In 90 kilometres, the scenery changed dramatically. I was separated from the barren heat haze of the national highway and was now riding at a more conservative pace, on a single carriageway. The snaking blacktop would eventually lead to the Arabian Sea (well, just short of it, obviously), where I had intended to be. Corners of interesting shapes lay ahead of me and the Speedmaster indulged, tipping over intuitively and with the grace of a very large Boeing – albeit one fitted with foot pegs. The bumpy, uneven road surface kept things realistic, but the Speedmaster seemed to be prepared for it.

The suspension at either end feels plush and works overtime, enough to keep me unperturbed.  There’s a nice metallic ‘thunk’ to every compression of the fat 41mm telescopic fork, although it is accompanied by a squeak from the fork gaiters which goes away if you can shift focus from it. The linkage-type KYB monoshock (tucked away out of sight) is comfortably soft and is preload-adjustable. With my weight and a light load of luggage, the Speedmaster felt composed and predictable, all the while feeling expensive and well-engineered. Only through the most foul-meaning potholes did the front-end get crashy, but there was no unpleasant after-effect to such unfortunate encounters. This comes as some relief, despite the short suspension travel (90mm front/73.3mm rear wheel travel; the Bobber offers 77mm at the rear) and the new dual-rate spring is clearly of much help. The Harley-Davidson 1200 Custom, in comparison, feels neither as plush in terms of the ride, nor as premium in its overall responses.

The civilisation blurring past was uniformly rural, with well-worn-in brick houses and cattle aplenty – and that meant I had two fingers ready on the front brake lever instead of one, as is usually the case. Stray chickens went about their routine brief of being feathered extortion rackets, and unpainted speed-breakers sprung up with frequency and unpredictability. The Speedmaster’s twin-310mm discs (the Bobber only gets one disc up front) are up to the job in terms of both bite and feel. The rear brake, too, is easy to modulate and thanks to ABS, all braking is poised and free of dramatics – as it should be.

Triumph Speedmaster front static

We’re finally where we wanted to be – parked beside the sea, by the receding high tide. To be honest, everywhere we were until this point was an agreeable place to be, as well. The Speedmaster is that kind of motorcycle, you know: it’s comfortable and it works hard to keep you so while not making a big deal about it. This is a motorcycle designed for relaxed touring and, amazingly, makes even a commute feel like a journey. Maybe it’s the way it seats you, or maybe it’s the throbbing pulse of its parallel-twin motor; but there is a sense of ‘travel’ to this motorcycle that puts a smile on your face. I’m not particularly fond of that accessory windscreen – in the Indian summer, the last thing you want is for crucial ventilation to be restricted. But there’s still something about a classic-styled motorcycle with a tall windscreen that makes you envisage a long, solo journey to nowhere in particular.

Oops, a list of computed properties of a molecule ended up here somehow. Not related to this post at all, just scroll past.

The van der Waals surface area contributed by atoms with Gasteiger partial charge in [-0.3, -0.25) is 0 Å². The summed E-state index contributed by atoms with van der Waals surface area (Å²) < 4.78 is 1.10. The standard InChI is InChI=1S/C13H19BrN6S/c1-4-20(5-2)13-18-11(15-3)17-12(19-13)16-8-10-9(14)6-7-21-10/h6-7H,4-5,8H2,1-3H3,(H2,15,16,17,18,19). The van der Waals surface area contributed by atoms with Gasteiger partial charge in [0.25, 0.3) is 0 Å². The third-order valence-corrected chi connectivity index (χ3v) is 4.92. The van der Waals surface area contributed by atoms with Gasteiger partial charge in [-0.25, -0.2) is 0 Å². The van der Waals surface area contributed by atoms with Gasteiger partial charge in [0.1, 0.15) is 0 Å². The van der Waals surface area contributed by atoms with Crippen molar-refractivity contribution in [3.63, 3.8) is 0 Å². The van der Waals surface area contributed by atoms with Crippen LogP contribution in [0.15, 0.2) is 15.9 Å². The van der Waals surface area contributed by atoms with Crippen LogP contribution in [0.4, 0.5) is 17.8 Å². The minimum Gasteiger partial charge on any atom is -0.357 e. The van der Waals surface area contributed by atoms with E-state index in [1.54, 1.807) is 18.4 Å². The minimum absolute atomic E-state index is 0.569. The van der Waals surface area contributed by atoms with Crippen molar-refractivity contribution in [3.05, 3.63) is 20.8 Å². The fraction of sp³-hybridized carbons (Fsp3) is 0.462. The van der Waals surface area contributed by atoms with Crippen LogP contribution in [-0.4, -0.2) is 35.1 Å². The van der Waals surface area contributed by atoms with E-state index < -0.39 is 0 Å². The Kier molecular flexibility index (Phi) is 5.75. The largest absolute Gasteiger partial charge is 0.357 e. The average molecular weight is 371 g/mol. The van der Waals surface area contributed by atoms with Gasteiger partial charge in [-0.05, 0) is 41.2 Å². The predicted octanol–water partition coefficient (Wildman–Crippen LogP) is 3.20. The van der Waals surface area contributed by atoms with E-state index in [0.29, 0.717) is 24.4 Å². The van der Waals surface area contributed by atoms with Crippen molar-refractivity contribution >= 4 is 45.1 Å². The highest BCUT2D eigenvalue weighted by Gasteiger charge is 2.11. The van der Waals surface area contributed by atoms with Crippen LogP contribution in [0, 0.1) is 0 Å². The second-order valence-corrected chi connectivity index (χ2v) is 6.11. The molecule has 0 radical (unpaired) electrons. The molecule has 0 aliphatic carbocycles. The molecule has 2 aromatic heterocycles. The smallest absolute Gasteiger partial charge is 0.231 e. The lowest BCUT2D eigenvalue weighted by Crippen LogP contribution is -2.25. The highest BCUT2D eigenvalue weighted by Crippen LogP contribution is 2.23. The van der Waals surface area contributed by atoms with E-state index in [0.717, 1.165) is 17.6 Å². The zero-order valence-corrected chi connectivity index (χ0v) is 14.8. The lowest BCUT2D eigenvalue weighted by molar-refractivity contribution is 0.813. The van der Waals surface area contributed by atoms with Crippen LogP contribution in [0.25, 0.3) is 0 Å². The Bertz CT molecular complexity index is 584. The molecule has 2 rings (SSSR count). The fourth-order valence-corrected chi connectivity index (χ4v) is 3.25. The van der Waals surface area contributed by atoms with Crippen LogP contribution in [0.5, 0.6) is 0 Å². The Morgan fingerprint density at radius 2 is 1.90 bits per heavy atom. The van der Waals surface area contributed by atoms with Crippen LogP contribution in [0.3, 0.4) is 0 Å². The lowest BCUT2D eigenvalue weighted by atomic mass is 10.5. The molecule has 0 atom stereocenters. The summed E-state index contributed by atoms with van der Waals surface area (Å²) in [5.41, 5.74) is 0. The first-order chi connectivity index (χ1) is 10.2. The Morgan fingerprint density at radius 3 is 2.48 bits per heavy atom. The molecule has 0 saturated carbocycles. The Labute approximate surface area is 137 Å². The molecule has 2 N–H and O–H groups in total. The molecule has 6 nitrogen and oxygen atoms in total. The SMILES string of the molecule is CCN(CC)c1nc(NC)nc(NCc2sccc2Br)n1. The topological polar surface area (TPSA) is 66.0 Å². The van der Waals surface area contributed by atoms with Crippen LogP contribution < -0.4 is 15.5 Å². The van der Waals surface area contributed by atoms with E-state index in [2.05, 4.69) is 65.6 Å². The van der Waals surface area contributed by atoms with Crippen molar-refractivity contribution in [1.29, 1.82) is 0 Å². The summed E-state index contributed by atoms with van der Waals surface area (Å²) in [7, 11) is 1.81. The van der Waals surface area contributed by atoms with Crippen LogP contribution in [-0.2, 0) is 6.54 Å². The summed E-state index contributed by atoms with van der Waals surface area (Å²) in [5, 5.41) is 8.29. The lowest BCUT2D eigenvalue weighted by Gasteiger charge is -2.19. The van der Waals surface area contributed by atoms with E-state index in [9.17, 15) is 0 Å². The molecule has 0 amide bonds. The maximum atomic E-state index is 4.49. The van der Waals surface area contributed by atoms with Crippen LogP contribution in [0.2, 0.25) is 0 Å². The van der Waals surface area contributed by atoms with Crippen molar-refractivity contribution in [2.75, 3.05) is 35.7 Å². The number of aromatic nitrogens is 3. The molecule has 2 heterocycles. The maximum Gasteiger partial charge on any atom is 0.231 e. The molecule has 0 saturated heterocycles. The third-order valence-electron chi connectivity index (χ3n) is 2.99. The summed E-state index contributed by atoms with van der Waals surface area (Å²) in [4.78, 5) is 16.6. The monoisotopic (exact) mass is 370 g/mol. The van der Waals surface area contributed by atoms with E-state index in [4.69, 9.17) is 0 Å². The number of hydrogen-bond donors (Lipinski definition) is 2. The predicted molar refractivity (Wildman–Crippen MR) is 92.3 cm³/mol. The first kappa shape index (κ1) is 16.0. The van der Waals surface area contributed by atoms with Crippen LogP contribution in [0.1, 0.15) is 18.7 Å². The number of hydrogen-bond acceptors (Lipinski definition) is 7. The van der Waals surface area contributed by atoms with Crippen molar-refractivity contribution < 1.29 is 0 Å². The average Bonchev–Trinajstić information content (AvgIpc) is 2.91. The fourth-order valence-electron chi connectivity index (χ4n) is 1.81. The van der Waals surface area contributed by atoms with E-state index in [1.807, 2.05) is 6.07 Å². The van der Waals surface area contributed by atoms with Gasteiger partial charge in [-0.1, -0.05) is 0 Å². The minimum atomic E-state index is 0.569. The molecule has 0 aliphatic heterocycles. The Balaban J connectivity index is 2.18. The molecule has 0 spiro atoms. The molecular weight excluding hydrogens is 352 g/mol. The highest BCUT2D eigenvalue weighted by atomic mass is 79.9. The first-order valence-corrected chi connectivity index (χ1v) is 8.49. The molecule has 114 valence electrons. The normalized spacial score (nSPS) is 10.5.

If you echo that sentiment, the Triumph Speedmaster is just the motorcycle you should have. Its price tag of Rs 11.11 lakh (ex-showroom, Mumbai) gets you not only an inherently nice motorcycle, but one that’s contemporary and yet classically simple. Sure, a Bonneville T120 will do all of the above for a fair amount less, but the Speedmaster has a premium and sophisticated feel that is a step ahead, and feels even more relaxing. In other words – it’s not edgily exciting to deprive you of precious slumber but rather prefers you wake up rested and happy, with yet another glorious sunset to chase. So be it.

Also see:

2018 Triumph Speedmaster image gallery

PRICE Petrol Petrol AT Diesel Diesel AT Electric
Ex-showroom - Delhi Rs 11.12 lakh -
ENGINE Petrol Petrol AT Diesel Diesel AT Electric
No of Cylinders 2 -
Cubic Capacity (cc) 1200cc -
Engine Layout Parallel-twin -
Valves per cylinder 4 valves per cylinder, SOHC -
Max Power (hp @ rpm) 77hp at 6100rpm -
Max Torque (nm @ rpm) 106Nm at 4000rpm -
TRANSMISSION Petrol Petrol AT Diesel Diesel AT Electric
No of Gears 6 -
Clutch Type Wet -
Dimensions & Chassis Petrol Petrol AT Diesel Diesel AT Electric
Weight (kg) 245.5kg (dry) -
Width (mm) 770mm -
Height (mm) 1040mm -
Wheel base (mm) 1510mm -
Seat height(mm) 705mm -
Fuel Tank capacity (lts) 12 litres -
BRAKES Petrol Petrol AT Diesel Diesel AT Electric
Front Brake Type Twin-disc, ABS -
Front Brake Size (mm) 300mm -
Rear Brake Type Disc -
Rear Brake Size (mm) 255mm -
SUSPENSION Petrol Petrol AT Diesel Diesel AT Electric
Front Suspension \41mm KYB telescopic fork -
Front Suspension Travel (mm) 90mm -
Rear Suspension KYB monoshock with linkage and stepped preload adjuster -
Rear Suspension Travel (mm) 73mm -
WHEELS AND TYRES Petrol Petrol AT Diesel Diesel AT Electric
Front wheel (inch) 32-spoke, 16 x 2.5in -
Front Tyre 130/90 R16 -
Rear wheel (inch) 32-spoke, 16 x 3.5in -
Rear Tyre 150/80 R16 -